It’s a given thing for dads with sons living in Zimbabwe for the latter to be introduced to the fascinating sport of fishing at an early age. When they’ve grown up not much beats a boys only weekend –sans ladies; sans mates – patiently casting out lines on the Zambezi River hoping to catch a Tiger fish. En route to Tiger Safaris there is protracted conversation about your daily lives; a mandatory stopover at Lion’s Den for bacon and egg rolls; and, then the final stretch to the escarpment. Reaching Makuti always seems to me that you have crossed the border into Funtime land. A short while later you book in at Marongoro and then debus at your destination.
It’s not long before the first beer is cracked open and you’re off for a sunset cruise muttering all sorts of comments about the beauty of the mighty Zambezi River kicking yourself for not spending a whole lot more time enjoying this natural heritage right here on our doorstep. Nothing quite like that distinctive call of the Fish Eagle to remind you when you are. Stopped several times along the shoreline to admire large crocs, a pair of Bushbuck, Elephant and Waterbuck.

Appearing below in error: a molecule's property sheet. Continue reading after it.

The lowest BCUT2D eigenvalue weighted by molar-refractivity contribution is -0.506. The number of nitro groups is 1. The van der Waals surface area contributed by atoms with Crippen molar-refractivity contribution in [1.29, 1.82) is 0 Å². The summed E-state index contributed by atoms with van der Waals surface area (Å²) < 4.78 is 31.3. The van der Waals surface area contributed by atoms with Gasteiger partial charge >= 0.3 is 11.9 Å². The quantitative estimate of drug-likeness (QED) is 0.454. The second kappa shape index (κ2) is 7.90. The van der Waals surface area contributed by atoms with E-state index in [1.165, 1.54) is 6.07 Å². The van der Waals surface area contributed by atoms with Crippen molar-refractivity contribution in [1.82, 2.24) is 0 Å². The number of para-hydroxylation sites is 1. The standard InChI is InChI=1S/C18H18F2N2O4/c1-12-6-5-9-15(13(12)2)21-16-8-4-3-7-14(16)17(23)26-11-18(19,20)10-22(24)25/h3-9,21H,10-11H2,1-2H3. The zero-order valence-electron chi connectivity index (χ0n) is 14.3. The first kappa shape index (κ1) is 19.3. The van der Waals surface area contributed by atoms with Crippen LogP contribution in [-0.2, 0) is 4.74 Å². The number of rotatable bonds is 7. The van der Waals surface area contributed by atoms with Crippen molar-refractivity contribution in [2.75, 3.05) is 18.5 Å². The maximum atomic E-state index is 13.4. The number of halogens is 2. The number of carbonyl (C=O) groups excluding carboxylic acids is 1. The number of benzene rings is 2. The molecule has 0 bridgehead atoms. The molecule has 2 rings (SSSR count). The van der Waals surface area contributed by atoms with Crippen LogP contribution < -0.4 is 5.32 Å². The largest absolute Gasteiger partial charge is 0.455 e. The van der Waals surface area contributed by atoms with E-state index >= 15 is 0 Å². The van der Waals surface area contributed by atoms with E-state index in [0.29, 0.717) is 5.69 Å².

On Day two, you set off with strong rods all tackled up and a box full of “Livies” – enough bait to last a long day. The resort’s large blackboard of catches was noticeably missing any catches from our boat – the stories that night were all about “the big one that got away!”. The conversation on the boat moves to “.. fishing is not all about catching..” – Yeh, Yeh. The chatter changes to birds like the Green backed Heron – why do they always return to low flying branches? – are they taught by their parents that this is the best place to catch your daily bread? Or do they naturally just know this as part of evolution – there again maybe it’s because of reincarnation.
On the third day we decided to leave base much later – at 10 am – and spend the day out with a cooler box full of snacks and drinks – caught our first – 5kg – in the first drift!
All in all it’s a relaxed atmosphere at Tiger Safaris with proprietors, Tim and Michelle, going out of their way to make your stay as chilled and hassle-free as possible – always good to have a quiet one at the end of the day in the central bar area watching the closing hour of the final Ashes Cricket test followed by the Springboks narrowly beating Argentina at Rugby.
We left for home quite early on Sunday taking just on 5 hours over nearly acceptable roads. Don’t make the mistake of leaving Harare or Chirundu too late in the morning or you’ll suffer the consequence of so many slow-moving trucks. August has traditionally signalled the reopening of the Tiger fishing season – make sure you book your trip well in advance – gone fishing. Mike G.